Monday 28th August 2017
A press release from Action North Killingholme
In recent weeks, residents of North & South Killingholme, North Lincolnshire, have been subjected to 24-hour heavy traffic leaving trails of wood dust and bits of pellets strewn on their roads – covering an area of about four miles from the Port of Immingham to a local storage facility owned by the company NKS Salfina, based in the Lancaster Approach Industrial Estate. This estate is located just over the road from a residential area. The pellets are imported from North America to Immingham Docks, and transported to be burnt at Drax from there.
Local resident Gary Soulsby says:
“we’ve seen sawdust and bits of pellets falling off the back of trucks, off the top from under poorly fitting covers, and out of the sides and bottom. Many of the trucks are old, they’re rusty and noisy. Recently they were thundering to and fro, non stop for 24 hours a day, for six days and nights non stop. It has been an absolute nightmare. We couldn’t get any sleep or respite at all.”
On its website, Drax claims that the imported pellets are loaded straight into “state-of-the-art biomass wagons” on “specially adapted trains”1. However, in a recent email to a local resident, Drax admitted that because of lower demand for power in the summer, it had been storing pellets at the site owned by NKS Salfina in North Killingholme, transporting them there by truck. Local residents have also been advised that the haulier company Hargreaves is responsible for transporting the pellets there. Some of the many trucks used to transport the pellets have been drafted in from all over the country. Not very eco friendly at all.
Gary Soulsby continued:
“When the pellets get wet, they expand. After the rain last week, they were being washed all over the road, and our drains were blocked.”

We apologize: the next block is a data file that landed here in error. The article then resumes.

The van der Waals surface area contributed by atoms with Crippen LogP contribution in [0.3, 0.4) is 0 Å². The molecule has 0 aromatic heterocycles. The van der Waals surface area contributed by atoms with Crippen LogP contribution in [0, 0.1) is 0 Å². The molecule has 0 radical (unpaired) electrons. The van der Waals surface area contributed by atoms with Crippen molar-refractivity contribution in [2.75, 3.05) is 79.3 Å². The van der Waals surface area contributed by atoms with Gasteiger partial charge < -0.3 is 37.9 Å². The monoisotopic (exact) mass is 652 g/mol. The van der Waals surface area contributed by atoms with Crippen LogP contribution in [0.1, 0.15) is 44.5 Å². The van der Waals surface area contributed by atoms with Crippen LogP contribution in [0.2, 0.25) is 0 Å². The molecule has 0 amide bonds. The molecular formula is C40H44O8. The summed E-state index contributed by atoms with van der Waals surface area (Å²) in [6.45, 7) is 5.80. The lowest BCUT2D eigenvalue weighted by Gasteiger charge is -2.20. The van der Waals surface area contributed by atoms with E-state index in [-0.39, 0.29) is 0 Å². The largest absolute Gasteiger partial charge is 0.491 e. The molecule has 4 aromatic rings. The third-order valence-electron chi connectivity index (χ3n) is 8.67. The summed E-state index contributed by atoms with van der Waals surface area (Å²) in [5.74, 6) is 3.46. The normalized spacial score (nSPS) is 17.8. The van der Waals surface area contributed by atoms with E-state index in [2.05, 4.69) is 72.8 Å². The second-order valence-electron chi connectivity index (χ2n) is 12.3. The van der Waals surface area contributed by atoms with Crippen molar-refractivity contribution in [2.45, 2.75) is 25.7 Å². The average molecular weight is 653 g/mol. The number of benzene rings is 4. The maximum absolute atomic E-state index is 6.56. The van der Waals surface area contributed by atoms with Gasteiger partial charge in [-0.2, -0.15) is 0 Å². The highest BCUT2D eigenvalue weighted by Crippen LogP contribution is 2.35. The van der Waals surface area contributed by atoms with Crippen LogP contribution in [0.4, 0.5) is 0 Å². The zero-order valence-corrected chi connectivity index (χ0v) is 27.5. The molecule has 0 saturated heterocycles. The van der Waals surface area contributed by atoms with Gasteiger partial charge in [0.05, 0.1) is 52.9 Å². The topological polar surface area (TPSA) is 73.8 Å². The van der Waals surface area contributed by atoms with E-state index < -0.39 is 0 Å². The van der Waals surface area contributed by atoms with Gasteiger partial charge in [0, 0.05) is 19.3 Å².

Residents have contacted Drax to express their concerns. In response, Drax has cited ‘general conditions of the industrial estate’ and ‘the condition of the road surface’ as causes for the complaint, rather than its own operations and that of its sub contractors and the haulage company used. As a recipient of large amounts of bill payers’ money in ‘renewable energy’ subsidies2, Drax should be made more accountable to the people whose lives it disrupts and to clear up after itself.
Breathing in wood dust is harmful to health: it is associated with respiratory and nasal problems, including chronic bronchitis and increased incidents of asthma attacks as well as dermatitis3.
Although Drax describes its biomass pellets as ‘renewable’ energy and a more sustainable replacement to coal, an increasing number of scientists and civil society organisations disagree, due to the climate and biodiversity impacts of burning wood on this scale4. A recent investigation by Biofuelwatch revealed that particulate pollution from Drax has increased since the conversion to biomass5.
Gary Soulsby (Action North Killingholme) 07909815992
2 In 2017, Drax will receive an estimated £567 million in ‘renewable energy’ subsidies for burning biomass, which could instead be going towards energy saving or ‘no-burn’ renewables such as wind or solar power. These subsidies are paid out of a surcharge on you electricity bill.